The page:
“Naw miss, I’ll be dead in five years. I’ve been working here for 33 years. It’s my heart, this place. Here lady – I’ll give you the check. You pay it this time – that way you remember you ate here.”
It was a strange little scene, but I was quite touched by it.
I had avoided reading Sylvia Plath’s The Bell Jar because for some reason I thought only pretentious people read Sylvia Plath. I finally decided to get it since I’ve been enjoying female authors so much lately (Shirley Jackson, Joyce Carol Oates, Rebecca Wells). I read it on the plane today. There was a passage in it which moved me to tears.
I saw my life branching out before me like the green fig tree in the story.
From the tip of every branch, like a fat purple fig, a wonderful future beckoned and winked. One fig was a husband and a happy home and children, and another fig was a famous poet and another fig was a brilliant professor, and another fig was Ee Gee, the amazing editor, and another fig was Constantin and Socrates and Attila and a pack of other lovers with queer names and offbeat professtions, and another fig was an Olympic lady crew champion, and beyond and above these figs were many more figs I couldn’t quite make out.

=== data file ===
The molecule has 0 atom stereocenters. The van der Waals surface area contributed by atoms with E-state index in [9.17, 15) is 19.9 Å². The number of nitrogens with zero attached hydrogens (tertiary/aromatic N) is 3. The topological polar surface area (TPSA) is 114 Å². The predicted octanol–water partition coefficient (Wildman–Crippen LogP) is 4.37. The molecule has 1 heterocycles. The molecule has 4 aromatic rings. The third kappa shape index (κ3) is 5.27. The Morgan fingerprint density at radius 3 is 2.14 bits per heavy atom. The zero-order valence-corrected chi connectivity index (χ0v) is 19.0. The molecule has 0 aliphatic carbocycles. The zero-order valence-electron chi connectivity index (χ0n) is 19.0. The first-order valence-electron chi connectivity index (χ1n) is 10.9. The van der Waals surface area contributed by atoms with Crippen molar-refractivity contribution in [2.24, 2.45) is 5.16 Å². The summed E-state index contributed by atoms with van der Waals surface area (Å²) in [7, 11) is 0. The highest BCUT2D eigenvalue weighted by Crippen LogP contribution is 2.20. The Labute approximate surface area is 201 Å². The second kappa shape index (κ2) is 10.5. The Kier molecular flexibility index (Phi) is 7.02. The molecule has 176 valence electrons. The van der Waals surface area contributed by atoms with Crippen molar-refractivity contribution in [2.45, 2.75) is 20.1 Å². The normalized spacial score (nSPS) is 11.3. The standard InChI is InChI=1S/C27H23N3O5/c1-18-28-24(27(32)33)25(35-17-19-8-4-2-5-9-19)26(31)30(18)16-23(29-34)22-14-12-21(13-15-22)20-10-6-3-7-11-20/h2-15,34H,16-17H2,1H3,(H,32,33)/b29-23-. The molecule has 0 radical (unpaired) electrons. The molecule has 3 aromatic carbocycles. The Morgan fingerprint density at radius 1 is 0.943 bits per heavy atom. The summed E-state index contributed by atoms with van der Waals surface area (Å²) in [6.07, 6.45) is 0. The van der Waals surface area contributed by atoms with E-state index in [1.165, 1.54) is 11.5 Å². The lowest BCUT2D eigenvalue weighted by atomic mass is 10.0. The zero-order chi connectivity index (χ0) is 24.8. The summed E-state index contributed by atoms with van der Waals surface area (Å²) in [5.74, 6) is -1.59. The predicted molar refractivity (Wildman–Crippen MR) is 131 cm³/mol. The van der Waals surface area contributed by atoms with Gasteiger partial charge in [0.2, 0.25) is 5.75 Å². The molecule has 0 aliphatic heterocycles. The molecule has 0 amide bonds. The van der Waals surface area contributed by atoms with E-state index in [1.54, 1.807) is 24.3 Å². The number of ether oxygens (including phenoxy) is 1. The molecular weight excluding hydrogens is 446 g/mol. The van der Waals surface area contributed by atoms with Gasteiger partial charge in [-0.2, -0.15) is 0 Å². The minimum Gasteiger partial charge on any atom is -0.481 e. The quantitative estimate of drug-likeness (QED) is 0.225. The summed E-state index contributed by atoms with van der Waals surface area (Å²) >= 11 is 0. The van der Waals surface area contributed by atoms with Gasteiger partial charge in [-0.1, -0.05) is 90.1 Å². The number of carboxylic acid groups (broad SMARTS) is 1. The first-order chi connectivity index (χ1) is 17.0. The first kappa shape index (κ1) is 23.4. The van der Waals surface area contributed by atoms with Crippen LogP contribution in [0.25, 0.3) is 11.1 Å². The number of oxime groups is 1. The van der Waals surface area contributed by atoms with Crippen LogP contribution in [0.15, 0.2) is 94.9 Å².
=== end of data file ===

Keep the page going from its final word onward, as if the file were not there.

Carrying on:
I saw myself sitting in the crotch of this fig tree, starving to death, just because I couldn’t make up my mind which of the figs I would choose. I wanted each and every one of them, but choosing one meant losing all the rest, and as I sat there, unable to decide, the figs began to wrinkle and go black, and, one by one, they plopped to the ground at my feet.
I felt like she was writing about me when I was the same age of the protagonist. Now, 15 years later, I realize that fig trees blossom and fruit every season, and even if you miss one harvest, there will always be another. Sadly, Sylvia Plath took her own life at the age of 30 – her fig tree, as it were, chopped down.
Turns out hubby had disposed of our little visitor before he left the house. And as always, a recluse picture:
You can see the eye pattern pretty well here – three sets of two eyes, in a crescent. The cats snacked on some of his legs though.
Tonight I went to the mall and when I came home, hub told me to check out the five-legged creature in the jar on the counter. Another brown recluse, looked like, and the cats had had their way with it. That’s not the distressing part, really – we have had several recluses in the house and I’ve blogged about them before. Just search the blog for ‘recluse’.
The distressing part is that we thought it was dead and were trying to get a good picture of it to verify the eye pattern (recluses have three sets of two eyes, and copycats don’t), so hub put it on a paper plate and set up a tripod to take the picture, then we took the kids to put them in bed. While I was upstairs sitting with them, hub offered to go get me the new Harry Potter book (yes, I am a geek) and so he was gone by the time I came down. I went to look. No spider on the plate. No spider in the jar. No spider anywhere I can see. Where is the spider? Did it get flushed? Torched? Play dead and skitter off?
I don’t know.